Dara Khosrowshahi, CEO of Uber, appears on CNBC’s Squawk Box at the 2020 World Economic Forum in Davos, Switzerland on Jan,. 22nd, 2020.
Adam Galici | CNBC
Ride-hailing giant Uber plans to report first-quarter results after the bell Thursday.
According to Refinitiv, analysts are expecting a loss of 88 cents per share and revenue of $3.5 billion. However, estimates range widely, and comparing Uber’s actual results with these isn’t straightforward given the unpredictable spread and impact of Covid-19.
On Wednesday, Uber said it was laying off 3,700 of its employees and that CEO Dara Khosrowshahi would forgo his base salary of around $1 million, for the rest of 2020. The layoffs impacted Uber’s customer support and recruiting teams, primarily, and represent about 14% of the 26,900 people the company said it employed at the end of 2019.
In sharp contrast to those cost-cutting measures, on Thursday, Lime announced that Uber was leading a $170 million investment into its electric scooter and bike rental business.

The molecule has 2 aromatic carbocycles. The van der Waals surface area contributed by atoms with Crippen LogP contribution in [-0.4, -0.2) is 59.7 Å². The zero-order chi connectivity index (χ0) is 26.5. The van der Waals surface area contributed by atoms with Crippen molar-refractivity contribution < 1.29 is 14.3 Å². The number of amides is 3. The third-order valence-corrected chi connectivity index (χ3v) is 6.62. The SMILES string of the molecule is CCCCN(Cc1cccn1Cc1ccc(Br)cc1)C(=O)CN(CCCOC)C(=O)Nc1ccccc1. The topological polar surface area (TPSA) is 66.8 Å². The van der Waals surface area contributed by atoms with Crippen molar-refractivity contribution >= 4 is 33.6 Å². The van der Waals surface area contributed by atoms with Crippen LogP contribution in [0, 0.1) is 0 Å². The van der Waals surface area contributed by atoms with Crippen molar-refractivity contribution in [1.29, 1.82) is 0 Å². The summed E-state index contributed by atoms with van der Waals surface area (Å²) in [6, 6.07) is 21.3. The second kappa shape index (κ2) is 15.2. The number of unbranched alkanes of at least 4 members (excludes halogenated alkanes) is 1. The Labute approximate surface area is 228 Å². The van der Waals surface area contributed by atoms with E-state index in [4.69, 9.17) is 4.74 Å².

Uber shares finished up more than 11% during regular trading Thursday following better-than-expected results from Lyft Wednesday.
Much like its primary North American competitor Lyft, Uber has been struggling with the impacts of Covid-19 on drivers and riders alike, and now faces a labor lawsuit in the state of California. The suit, which was filed in San Francisco Superior Court this week, alleges that Uber and Lyft have managed to avoid paying for key benefits for their drivers, including paid sick leave, by wrongfully classifying them as contractors rather than employees.
Before the novel coronavirus turned into a global pandemic, CEO Dara Khosrowshahi said on the company’s Q4 2019 earnings call that it was poised to hit profitability in Q4 2020, ahead of its original promise of profitability in 2021. Uber also told investors, on that last call, it expected a $1.35 billion loss for 2020 in earnings before interest, taxes, depreciation and amortization (EBITDA).
However, Covid-19 health orders from authorities around the world soon began to restrict people’s work, recreation and travel more profoundly, and by April 16, Uber withdrew that prior guidance.